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The Global Competition for Talent Innovation and mobility of the highly skilled OECD/France International Conference: CERI 40 th Anniversary Conservatoire.

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Presentation on theme: "The Global Competition for Talent Innovation and mobility of the highly skilled OECD/France International Conference: CERI 40 th Anniversary Conservatoire."— Presentation transcript:

1 The Global Competition for Talent Innovation and mobility of the highly skilled OECD/France International Conference: CERI 40 th Anniversary Conservatoire National des Arts et Métiers Paris, 9 December 2008 Sarah Box, OECD Directorate for Science, Technology and Industry

2 Background trends: the context for mobility 2 Strengthening investment in R&D raising demand for researchers Non-OECD countries of growing importance for global science and innovation Fragmentation of value chains Ageing population, drop in share of graduates in science and engineering…

3 Expatriates to OECD countries, by OECD member, 2001 Source: OECD Database on Immigrants and Expatriates 3

4 Highly skilled migrants from OECD & non-OECD countries, by OECD country of residence, 2001 (as % of skilled natives in country of residence) Source: OECD Database on Immigrants and Expatriates 4

5 Net balance: Highly skilled emigrants and immigrants, 2001 Source: OECD Database of Immigrants and Expatriates (000) 5

6 Student mobility has risen very fast Students are increasingly mobile – numbers grew 50% from % enrolled in OECD area – top destinations are US, UK, Germany, France, Australia Two-thirds of foreign students in OECD countries are from non- OECD economies – top sources are China, India, Morocco, Malaysia, Hong Kong (China) Number of students enrolled outside their country of citizenship, Source: OECD Education at a Glance 2007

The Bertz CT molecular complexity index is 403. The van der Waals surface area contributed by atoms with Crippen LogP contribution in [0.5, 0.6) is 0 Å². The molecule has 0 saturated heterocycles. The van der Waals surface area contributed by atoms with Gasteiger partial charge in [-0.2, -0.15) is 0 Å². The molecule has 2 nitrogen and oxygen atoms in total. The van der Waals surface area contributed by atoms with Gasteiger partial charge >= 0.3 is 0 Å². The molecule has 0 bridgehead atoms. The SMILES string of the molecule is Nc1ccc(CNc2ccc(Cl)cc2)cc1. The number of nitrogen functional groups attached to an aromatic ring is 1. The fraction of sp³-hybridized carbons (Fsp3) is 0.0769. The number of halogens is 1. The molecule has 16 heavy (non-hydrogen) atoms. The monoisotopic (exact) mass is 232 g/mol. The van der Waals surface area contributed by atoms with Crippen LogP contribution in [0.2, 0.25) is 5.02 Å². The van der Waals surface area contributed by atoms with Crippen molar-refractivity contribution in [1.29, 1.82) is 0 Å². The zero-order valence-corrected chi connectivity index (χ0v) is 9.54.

7 Return and circular migration Return and circular migration form an important part of mobility –75% return rate of skilled Australian emigrants who depart permanently –50% of immigrants with work visas left Norway within 10 years of arrival – similar figures in Canada –Intended length of stay of immigrants to UK is falling. 7

8 Why do people return? Reasons for return: –Family/personal reasons, adequate employment opportunities at home –Norwegian data on scientific researchers – the greater the cultural, economic and geographic distance, the more likely migrant researchers will leave Norway –For students, perceptions of labour market in host country also important. Stay rates of students differ by country of origin, and by field of study. 8

9 For China: A growing share of students return Source: OECD, Review of Innovation Policy, China, based on NBS, China Statistical Yearbook. 9

10 Impacts of mobility Personal gain: better economic conditions, availability of quality research infrastructure, access to star scientists, freedom to debate Mobility is vital to diffusion of tacit knowledge –Face-to-face communication is still important –Migrant knowledge spreads to their new organisation, to geographically proximate entities and to community of practice Amount of knowledge that moves depends on institutional environment, absorptive capacity… 10